Many have zero-hour contracts and are paid only for the duration of the flight and are not entitled to paid holidays, maternity or sick leave. They can be laid-off during quieter months and may not know how many hours’ work they will have.At the same time they need to pay their overheads and training loans which can be €100,000-plus.
The Ghent survey reveals 34% of Ryanair pilots have direct employment contracts; 27% were self-employed; 18% work via a company and 10% via a temporary work agency, making 66% with atypical contracts. Three other airlines use the self-employed method, Wizz at 21%; EasyJet 1.3%; and Norwegian 1%.
The vast majority — more than 90% — of pilots surveyed who were not directly employed by the airline but through ‘agents’ or ‘self employed’ , said Irish law applied to their agreement with the airline, even though less than a third were based in Ireland.
One pilot quoted in the report explained what this self-employed status actually means. “I have my own limited company along with a group of pilots working for the same airline. I have never met these fellow company directors, or even know their names. An accountant that my airline has nominated has, without my permission, signed off the company accounts on my behalf. My limited company then contracts my labour to another intermediary employment company who then supplies the labour to the parent airline. In reality they are the ones who decide everything like schedules, etc. I have no day-to-day decision over which work I do or even when I can take leave.”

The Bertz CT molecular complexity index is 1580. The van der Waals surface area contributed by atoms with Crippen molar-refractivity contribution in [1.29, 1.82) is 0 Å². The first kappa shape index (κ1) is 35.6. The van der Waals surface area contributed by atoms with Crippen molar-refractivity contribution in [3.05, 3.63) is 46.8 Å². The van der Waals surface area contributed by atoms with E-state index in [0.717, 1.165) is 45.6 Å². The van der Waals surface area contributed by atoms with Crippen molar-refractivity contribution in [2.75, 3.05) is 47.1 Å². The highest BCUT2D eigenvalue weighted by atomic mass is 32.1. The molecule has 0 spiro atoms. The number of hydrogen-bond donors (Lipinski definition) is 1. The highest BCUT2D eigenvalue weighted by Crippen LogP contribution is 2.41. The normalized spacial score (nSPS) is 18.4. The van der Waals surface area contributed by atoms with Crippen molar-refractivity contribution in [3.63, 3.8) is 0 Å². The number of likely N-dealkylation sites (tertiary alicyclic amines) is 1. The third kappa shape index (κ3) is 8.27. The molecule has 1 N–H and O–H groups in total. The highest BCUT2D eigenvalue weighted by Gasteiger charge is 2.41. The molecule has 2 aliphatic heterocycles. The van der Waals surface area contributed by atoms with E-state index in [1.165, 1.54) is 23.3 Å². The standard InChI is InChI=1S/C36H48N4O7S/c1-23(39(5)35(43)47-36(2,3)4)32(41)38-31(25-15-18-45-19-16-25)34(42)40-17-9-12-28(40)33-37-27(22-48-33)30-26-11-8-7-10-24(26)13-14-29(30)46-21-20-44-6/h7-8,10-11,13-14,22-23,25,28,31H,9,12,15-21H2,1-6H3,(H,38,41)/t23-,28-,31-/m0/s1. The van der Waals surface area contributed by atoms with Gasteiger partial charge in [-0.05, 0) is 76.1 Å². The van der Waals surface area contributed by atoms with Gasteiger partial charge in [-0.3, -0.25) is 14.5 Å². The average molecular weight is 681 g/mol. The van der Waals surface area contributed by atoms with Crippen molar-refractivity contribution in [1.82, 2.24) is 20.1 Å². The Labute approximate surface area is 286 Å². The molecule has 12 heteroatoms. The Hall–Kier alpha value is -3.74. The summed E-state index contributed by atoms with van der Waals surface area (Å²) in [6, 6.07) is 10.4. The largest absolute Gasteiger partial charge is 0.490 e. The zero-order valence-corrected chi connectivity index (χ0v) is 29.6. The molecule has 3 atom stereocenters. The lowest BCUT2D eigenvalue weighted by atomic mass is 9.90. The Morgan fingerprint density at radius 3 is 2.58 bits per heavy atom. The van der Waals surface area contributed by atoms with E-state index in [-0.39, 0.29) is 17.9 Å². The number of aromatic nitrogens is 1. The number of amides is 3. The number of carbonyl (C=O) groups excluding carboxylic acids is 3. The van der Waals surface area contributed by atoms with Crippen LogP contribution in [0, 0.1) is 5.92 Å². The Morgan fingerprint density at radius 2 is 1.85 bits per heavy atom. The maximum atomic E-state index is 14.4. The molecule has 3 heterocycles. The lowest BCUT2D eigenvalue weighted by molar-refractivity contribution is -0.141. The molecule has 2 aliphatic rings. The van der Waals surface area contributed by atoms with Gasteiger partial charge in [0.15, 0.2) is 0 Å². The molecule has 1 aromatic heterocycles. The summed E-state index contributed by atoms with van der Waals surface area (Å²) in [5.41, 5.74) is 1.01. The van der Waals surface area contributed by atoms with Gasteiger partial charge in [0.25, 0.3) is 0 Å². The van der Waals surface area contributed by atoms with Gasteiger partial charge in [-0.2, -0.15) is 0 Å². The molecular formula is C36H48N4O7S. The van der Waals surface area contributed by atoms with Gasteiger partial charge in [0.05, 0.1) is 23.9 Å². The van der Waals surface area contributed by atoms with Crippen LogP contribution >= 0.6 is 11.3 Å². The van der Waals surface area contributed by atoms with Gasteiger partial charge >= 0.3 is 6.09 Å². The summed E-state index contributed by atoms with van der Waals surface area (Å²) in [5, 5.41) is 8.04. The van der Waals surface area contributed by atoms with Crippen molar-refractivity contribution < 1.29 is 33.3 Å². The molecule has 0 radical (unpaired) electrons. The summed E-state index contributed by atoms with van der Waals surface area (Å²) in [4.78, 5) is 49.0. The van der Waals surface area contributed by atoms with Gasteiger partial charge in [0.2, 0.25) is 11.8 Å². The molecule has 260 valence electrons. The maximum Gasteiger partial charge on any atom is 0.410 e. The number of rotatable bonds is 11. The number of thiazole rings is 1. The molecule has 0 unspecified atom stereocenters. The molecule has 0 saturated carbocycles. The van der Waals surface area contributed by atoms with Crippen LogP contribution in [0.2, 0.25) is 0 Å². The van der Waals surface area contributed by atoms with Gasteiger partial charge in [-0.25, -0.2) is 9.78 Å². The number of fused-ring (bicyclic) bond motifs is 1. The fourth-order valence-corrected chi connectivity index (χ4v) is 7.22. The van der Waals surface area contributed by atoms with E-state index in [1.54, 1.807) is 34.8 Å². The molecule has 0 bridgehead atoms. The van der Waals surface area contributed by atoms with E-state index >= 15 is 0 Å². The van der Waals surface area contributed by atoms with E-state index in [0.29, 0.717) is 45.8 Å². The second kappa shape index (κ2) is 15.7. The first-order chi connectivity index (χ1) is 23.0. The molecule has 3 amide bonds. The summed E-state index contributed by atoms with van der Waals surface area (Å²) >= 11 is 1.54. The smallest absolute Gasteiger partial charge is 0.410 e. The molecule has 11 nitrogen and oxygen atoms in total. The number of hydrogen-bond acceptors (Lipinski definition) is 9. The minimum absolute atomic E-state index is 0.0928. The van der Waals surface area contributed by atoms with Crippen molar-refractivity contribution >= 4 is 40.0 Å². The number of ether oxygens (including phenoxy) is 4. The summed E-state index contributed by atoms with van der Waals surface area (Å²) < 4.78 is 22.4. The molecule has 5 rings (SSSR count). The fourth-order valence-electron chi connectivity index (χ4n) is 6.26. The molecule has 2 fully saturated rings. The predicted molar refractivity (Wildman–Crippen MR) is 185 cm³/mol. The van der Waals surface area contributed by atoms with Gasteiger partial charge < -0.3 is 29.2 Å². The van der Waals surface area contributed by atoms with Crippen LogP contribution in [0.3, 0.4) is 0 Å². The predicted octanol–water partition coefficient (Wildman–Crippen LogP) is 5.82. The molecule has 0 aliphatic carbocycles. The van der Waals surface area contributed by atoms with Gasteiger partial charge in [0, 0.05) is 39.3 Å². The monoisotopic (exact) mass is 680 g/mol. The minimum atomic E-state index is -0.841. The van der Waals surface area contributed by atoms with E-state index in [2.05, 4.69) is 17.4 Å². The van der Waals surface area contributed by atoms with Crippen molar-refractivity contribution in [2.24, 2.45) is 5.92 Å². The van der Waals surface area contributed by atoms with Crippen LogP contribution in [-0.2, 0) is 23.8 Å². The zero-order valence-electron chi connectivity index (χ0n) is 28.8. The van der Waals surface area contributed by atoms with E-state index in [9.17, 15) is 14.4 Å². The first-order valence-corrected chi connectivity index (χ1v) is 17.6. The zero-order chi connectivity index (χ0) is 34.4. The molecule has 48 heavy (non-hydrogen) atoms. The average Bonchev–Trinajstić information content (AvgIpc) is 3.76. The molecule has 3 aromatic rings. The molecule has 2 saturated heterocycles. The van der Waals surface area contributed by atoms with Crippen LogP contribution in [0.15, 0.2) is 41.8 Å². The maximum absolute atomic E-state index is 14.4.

“I constantly live in fear as a contractor because I have virtually no rights, in any country. As a contractor I can simply be told that my “services are no longer required” and be dismissed. In my company that can be over an issue as simple as not having an ID card to more serious issues as declining to fly extra flights because I feel fatigued.”
Tax is also a big concern for pilots on atypical contracts. One quoted said he was investigated for tax with no help from the company and was making mistakes at work because he was so worried. He is taxed at source but despite this is treated as an independent business by the tax authorities.
The home base is a very important factor for pilots, especially if they have a family, since under the terms of their employment, they must live there. For 91% their “home base” was not where they considered home. One pilot said: “I’ve had five bases in four countries in three years. I am away from home most of the month, paying my own travel and accommodation to-from/at the “home” base. With a variable roster, planning your life is impossible.”